A sufficient amount of catalyst precursor mixture is introduced into mixing zone 1 to form a catalyst precursor concentrate, that is, a mixture comprising from about 0.05 to 2, preferably from about 0.1 to 1, more preferably from about 0.2 to 1 wt. % chromium calculated as elemental metal, based on the weight of the hydrocarbonaceous oil in the mixture. The catalyst precursor concentrate is passed by line 14 into line 18 which carries a hydrocarbonaceous oil chargestock. Alternatively, the catalyst precursor concentrate may be passed by line 15 into a heating zone 17 into which the oil feed of line 18 is also introduced. In heating zone 17, a hydrogen sulfide-containing gas is introduced by line 19. The gas introduced into zone 17 may comprise from about 1 to 100 mole % hydrogen sulfide. Preferably the hydrogen sulfide-containing gas also comprises hydrogen. More preferably, the hydrogen sulfide-containing gas comprises hydrogen and from about 1 to about 90 mole percent hydrogen sulfide based on the total gas. Heating zone 17 is operated at the conditions previously described as being suitable for conversion of the catalyst precursor to the solid chromium-containing catalyst. Thereafter, the oil chargestock comprising the solid catalyst is passed into slurry hydroconversion zone 2. In the preferred embodiment, the catalyst precursor concentrate is passed directly by line 14 into oil feed line 18. The catalyst precursor concentrate disperses in the oil chargestock. Suitable hydrocarbonaceous chargestocks include crude oils, mixture of hydrocarbons boiling above 430 F., preferably above 650 F., for example, gas oils, vacuum residua, atmospheric residua, once through coker bottoms, and mixtures thereof. The hydrocarbonaceous oil may be derived from any source, such as petroleum, shale oil, tar sand oil, oils derived from coal liquefaction processes, including coal liquefaction bottoms, and mixtures thereof. Preferably, the hydrocarbonaceous oils have at least 10 wt. % materials boiling above 1050 F., more preferably, the hydrocarbonaceous oils have a Conradson carbon content ranging from about 5 to about 50 wt. %.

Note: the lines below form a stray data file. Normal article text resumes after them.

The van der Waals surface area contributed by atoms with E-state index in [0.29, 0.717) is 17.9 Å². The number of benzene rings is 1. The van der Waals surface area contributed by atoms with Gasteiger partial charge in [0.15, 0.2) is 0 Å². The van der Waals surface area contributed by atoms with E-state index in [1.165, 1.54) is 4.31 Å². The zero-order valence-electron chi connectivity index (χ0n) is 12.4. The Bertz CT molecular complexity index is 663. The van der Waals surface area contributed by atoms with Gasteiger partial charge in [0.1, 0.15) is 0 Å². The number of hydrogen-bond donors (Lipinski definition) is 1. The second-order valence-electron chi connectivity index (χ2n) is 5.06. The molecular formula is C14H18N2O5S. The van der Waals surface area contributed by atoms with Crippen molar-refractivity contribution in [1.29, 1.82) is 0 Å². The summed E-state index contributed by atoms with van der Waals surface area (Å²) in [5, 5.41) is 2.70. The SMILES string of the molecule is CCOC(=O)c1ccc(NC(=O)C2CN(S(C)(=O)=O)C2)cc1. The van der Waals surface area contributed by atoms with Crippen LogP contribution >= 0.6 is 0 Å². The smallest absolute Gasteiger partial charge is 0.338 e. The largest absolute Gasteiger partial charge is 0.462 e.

A hydrogen-containing gas is introduced by line 20 into line 18. In the preferred embodiment in which the solid catalyst has not been formed in heating zone 17, the hydrogen-containing gas also comprises hydrogen sulfide in an amount ranging from about 1 to 10 mole %. The mixture of hydrocarbonaceous chargestock, catalyst precursor concentrate, hydrogen and H2 S is passed by line 18 into slurry hydroconversion zone 2. The catalyst precursor concentrate of line 14 is added to the hydrocarbonaceous chargestock in an amount sufficient to provide from about 10 to about 2000 wppm chromium, preferably from about 50 to about 1000 wppm chromium, calculated as elemental metal based on the total hydroconversion zone chargestock, i.e., concentrate plus hydrocarbonaceous chargestock.

The catalyst precursor is converted to the solid catalyst in hydroconversion zone 2 either by being heated to a temperature below hydroconversion temperature prior to the hydroconversion reaction or the catalyst precursor is converted to the solid chromium catalyst at hydroconversion conditions.

Suitable slurry hydroconversion operating conditions are those summarized in Table I.

The hydroconversion zone effluent is removed by line 24 and passed to a gas-liquid separation zone 3 wherein the normally gaseous phase is separated from a normally liquid phase. The gaseous phase is removed from separation zone 3 by line 26. Alternatively, the gaseous phase, which comprises hydrogen, may be recycled by line 28, preferably after removal of undesired constituents to slurry hydroconversion zone 2 via line 20. The normally liquid phase, which comprises catalytic solids and a hydroconverted, hydrocarbonaceous oil product, is passed by line 30 to separation zone 4 for fractionation by conventional means, such as distillation into various fractions, such as light, medium boiling and heavy bottoms fractions. The light fraction is removed by line 32. The medium fraction is removed by line 34. The heavy bottoms fraction comprising catalytic solids is removed by line 36 and, if desired, at least a portion of the bottoms fraction may be recycled to hydroconversion zone 2. The catalytic solids may also be separated from the oil product and the separated solids recycled to hydroconversion zone 2.

The following examples are presented to illustrate the invention:

EXAMPLE 1 (Comparative) Preparation of Catalyst Precursor Concentrate Comprising CrO3 in Atmospheric Residuum

A solution of chromic acid was prepared by dissolving 2.50 g of crystalline CrO3 in 47.50 g of deionized water.